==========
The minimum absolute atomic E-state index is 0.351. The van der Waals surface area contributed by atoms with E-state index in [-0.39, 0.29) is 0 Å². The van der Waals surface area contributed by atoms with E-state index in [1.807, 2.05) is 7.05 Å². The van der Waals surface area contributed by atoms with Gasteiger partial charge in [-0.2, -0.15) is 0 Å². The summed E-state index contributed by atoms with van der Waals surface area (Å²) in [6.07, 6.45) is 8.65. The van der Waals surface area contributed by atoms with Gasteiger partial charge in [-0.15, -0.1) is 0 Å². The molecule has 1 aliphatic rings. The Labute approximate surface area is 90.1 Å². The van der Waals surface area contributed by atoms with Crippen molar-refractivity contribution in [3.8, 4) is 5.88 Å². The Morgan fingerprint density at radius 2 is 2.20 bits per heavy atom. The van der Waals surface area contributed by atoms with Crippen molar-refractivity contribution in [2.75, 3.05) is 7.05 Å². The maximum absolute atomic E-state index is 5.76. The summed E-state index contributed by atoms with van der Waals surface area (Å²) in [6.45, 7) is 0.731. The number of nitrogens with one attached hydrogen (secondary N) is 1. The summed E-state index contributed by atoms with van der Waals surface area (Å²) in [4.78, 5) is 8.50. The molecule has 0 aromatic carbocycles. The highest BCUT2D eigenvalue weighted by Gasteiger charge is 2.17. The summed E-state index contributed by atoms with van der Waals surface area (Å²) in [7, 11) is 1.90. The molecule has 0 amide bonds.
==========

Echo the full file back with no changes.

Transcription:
The minimum absolute atomic E-state index is 0.351. The van der Waals surface area contributed by atoms with E-state index in [-0.39, 0.29) is 0 Å². The van der Waals surface area contributed by atoms with E-state index in [1.807, 2.05) is 7.05 Å². The van der Waals surface area contributed by atoms with Gasteiger partial charge in [-0.2, -0.15) is 0 Å². The summed E-state index contributed by atoms with van der Waals surface area (Å²) in [6.07, 6.45) is 8.65. The van der Waals surface area contributed by atoms with Gasteiger partial charge in [-0.15, -0.1) is 0 Å². The molecule has 1 aliphatic rings. The Labute approximate surface area is 90.1 Å². The van der Waals surface area contributed by atoms with Crippen molar-refractivity contribution in [3.8, 4) is 5.88 Å². The Morgan fingerprint density at radius 2 is 2.20 bits per heavy atom. The van der Waals surface area contributed by atoms with Crippen molar-refractivity contribution in [2.75, 3.05) is 7.05 Å². The maximum absolute atomic E-state index is 5.76. The summed E-state index contributed by atoms with van der Waals surface area (Å²) in [6.45, 7) is 0.731. The number of nitrogens with one attached hydrogen (secondary N) is 1. The summed E-state index contributed by atoms with van der Waals surface area (Å²) in [4.78, 5) is 8.50. The molecule has 0 aromatic carbocycles. The highest BCUT2D eigenvalue weighted by Gasteiger charge is 2.17. The summed E-state index contributed by atoms with van der Waals surface area (Å²) in [7, 11) is 1.90. The molecule has 0 amide bonds.